Wuhan virus, oil price wars: Not the only issues scaring battered investors
WASHINGTON – For at least the past several weeks, Americans have been pelted 24/7 by the most absurdly overhyped and inaccurately portrayed news headlines and stories in memory. Namely, that we’re all going to die from contracting the Wuhan virus (which we’re not allowed to say). And that the Wuhan virus, in combination with the Saudi-Russia oil price wars, will lead all American businesses off the cliff as well. Probably tomorrow.
End result: The Decline and Fall of the United States.
But the media’s drive to terrorize all Americans also involves US stock, bond and commodities markets, all of which seem to be traveling The Road to Oblivion.
Traveling down The Road to Oblivion
Continuing a pattern we’ve been seeing for the better part of two weeks, a big up day for stocks generally gets matched with a much bigger downward move the very next day. Then up again. Rinse, repeat. In honor of 2020’s early first day of Spring, stocks predictably sprang up sharply Thursday after a lousy Wednesday. Next, while opening on a positive note Friday morning, stocks made a sharp U-turn in the afternoon. The Dow closed down nearly another 1000 points at the 4 p.m. bell. The other major averages performed in a similar manner.
Even bonds and commodities continue to follow this pattern.
“U.S. oil jumped 23% on Thursday, putting it on track for its best day on record, clawing back more than half of the losses from Wednesday’s steep slide.”
But that was Thursday. What happened Friday?
“Oil dropped 11% on Friday, giving back early gains, even as the world’s richest nations poured unprecedented aid into the global economy to stop a coronavirus-driven recession and U.S.
So, the Wuhan virus continues to lurk and attack. And the oil price wars threaten simultaneously to undermine what’s become a great American industrial revival story.
So what’s an investor to do, besides jump out a 10th floor window?
Frankly, it was tough for this writer to keep up with US stock and bond markets this past week. Equities themselves seemed infected with a lethal strain of the Wuhan virus. Each day, even as you try to punch out a timely column, the market contradicts what you’ve just written, even before the bits and bytes are dry. Your subjects, your topics, your approaches, your analysis are promptly obliterated and you have to start over.
This experience is similar to what most small investors have been trying to deal with all week when it comes to salvaging what’s left of their dwindling portfolios.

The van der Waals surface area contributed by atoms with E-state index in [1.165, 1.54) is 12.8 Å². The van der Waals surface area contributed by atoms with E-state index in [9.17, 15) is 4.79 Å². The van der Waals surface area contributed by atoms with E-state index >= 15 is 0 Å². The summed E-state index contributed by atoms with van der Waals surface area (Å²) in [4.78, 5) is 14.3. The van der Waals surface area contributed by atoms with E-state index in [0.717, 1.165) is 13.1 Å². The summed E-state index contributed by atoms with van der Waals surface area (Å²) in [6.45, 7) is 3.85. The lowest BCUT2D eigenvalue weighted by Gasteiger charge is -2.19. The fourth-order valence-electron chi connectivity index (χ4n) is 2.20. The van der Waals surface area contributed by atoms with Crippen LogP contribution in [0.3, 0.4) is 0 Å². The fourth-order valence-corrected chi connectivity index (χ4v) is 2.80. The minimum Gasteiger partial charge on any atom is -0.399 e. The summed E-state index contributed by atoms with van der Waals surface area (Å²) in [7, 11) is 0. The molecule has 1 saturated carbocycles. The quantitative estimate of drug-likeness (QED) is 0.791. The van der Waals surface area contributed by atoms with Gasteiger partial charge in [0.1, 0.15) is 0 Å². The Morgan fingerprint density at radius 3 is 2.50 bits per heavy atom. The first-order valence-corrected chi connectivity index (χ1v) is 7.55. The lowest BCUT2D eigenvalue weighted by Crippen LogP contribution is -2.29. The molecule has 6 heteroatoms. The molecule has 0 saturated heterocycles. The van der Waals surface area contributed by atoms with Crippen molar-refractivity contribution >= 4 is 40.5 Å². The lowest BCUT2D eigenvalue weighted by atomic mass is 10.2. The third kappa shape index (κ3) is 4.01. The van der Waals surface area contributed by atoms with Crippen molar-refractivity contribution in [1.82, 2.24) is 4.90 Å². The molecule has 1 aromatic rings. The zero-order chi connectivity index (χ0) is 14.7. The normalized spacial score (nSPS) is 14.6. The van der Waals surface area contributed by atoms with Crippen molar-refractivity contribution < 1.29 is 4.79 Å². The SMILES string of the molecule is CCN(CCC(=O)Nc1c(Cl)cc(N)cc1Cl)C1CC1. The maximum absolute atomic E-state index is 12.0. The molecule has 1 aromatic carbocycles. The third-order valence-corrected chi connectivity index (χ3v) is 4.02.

For the better part of the last four weeks or so, the media has been hammering on the same old Wuhan virus stories, but with new excuses. Hit with the double whammy of not one but two “black swan” events – the Wuhan virus invasion and the diabolically, poorly-planned Saudi-Russian international oil price wars – it seems that the entire, panicked investor community, including the headline-driven high-speed machine trading operations all headed for the exits at the same time.
The result? An Instant Bear Market. By the averages, stocks have already exceeded that 20% down move that defines a Bear as far as most analysts and economists are concerned. But will it be a “secular” bear: a bear market that lasts many years, like the Great Depression? Or is this one a “cyclical” bear: one that generally lasts a year or less before a prevailing secular bull market takes over once again? How do we know? What do we do?
It’s hard to say.
Answers for investors prove hard to come by
The apparently just-ended 11-year bull market seemed to be getting long in the tooth, that’s for sure. But it could be many months or even a year or more before we know whether the current bear has completely finished off the Great Bull.
In the meantime, investment analysts and advisors and every day home-gamers alike will struggle to answer that question. That’s because the eventual phoenix-like recovery of their portfolios depends on coming up with the right answers. Not to mention looking to the Federal government to accelerate the search for a reliable Wuhan virus remedy and an end to the oil price wars. And in the current confusion, it’s really hard to tell how this all works out.